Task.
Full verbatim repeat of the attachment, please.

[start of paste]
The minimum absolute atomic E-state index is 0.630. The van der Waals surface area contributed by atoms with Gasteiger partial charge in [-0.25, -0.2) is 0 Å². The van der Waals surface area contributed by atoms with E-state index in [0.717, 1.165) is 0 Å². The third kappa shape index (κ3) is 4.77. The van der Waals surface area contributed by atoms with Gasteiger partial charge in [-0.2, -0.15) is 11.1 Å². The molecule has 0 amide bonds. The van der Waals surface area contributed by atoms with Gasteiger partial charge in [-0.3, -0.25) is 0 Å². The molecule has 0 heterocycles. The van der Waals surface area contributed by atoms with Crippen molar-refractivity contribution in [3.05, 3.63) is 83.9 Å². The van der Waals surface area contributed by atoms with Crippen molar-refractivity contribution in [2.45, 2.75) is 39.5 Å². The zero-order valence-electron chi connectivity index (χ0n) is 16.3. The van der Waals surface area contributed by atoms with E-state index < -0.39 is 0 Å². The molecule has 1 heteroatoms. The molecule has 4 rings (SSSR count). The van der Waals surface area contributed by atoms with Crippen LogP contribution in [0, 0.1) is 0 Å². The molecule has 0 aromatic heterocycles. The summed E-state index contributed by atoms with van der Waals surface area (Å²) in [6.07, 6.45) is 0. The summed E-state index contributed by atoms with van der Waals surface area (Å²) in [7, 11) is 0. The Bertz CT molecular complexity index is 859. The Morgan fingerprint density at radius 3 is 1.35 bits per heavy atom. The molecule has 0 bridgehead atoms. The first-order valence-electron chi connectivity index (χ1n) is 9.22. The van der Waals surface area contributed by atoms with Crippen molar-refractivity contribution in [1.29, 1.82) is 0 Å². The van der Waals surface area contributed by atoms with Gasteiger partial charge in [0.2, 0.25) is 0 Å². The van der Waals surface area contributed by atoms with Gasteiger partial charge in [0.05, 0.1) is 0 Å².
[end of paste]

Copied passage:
The minimum absolute atomic E-state index is 0.630. The van der Waals surface area contributed by atoms with Gasteiger partial charge in [-0.25, -0.2) is 0 Å². The van der Waals surface area contributed by atoms with E-state index in [0.717, 1.165) is 0 Å². The third kappa shape index (κ3) is 4.77. The van der Waals surface area contributed by atoms with Gasteiger partial charge in [-0.2, -0.15) is 11.1 Å². The molecule has 0 amide bonds. The van der Waals surface area contributed by atoms with Gasteiger partial charge in [-0.3, -0.25) is 0 Å². The molecule has 0 heterocycles. The van der Waals surface area contributed by atoms with Crippen molar-refractivity contribution in [3.05, 3.63) is 83.9 Å². The van der Waals surface area contributed by atoms with Crippen molar-refractivity contribution in [2.45, 2.75) is 39.5 Å². The zero-order valence-electron chi connectivity index (χ0n) is 16.3. The van der Waals surface area contributed by atoms with E-state index < -0.39 is 0 Å². The molecule has 1 heteroatoms. The molecule has 4 rings (SSSR count). The van der Waals surface area contributed by atoms with Crippen LogP contribution in [0, 0.1) is 0 Å². The molecule has 0 aromatic heterocycles. The summed E-state index contributed by atoms with van der Waals surface area (Å²) in [6.07, 6.45) is 0. The summed E-state index contributed by atoms with van der Waals surface area (Å²) in [7, 11) is 0. The Bertz CT molecular complexity index is 859. The Morgan fingerprint density at radius 3 is 1.35 bits per heavy atom. The molecule has 0 bridgehead atoms. The first-order valence-electron chi connectivity index (χ1n) is 9.22. The van der Waals surface area contributed by atoms with Crippen molar-refractivity contribution in [1.29, 1.82) is 0 Å². The van der Waals surface area contributed by atoms with Gasteiger partial charge in [0.2, 0.25) is 0 Å². The van der Waals surface area contributed by atoms with Gasteiger partial charge in [0.05, 0.1) is 0 Å².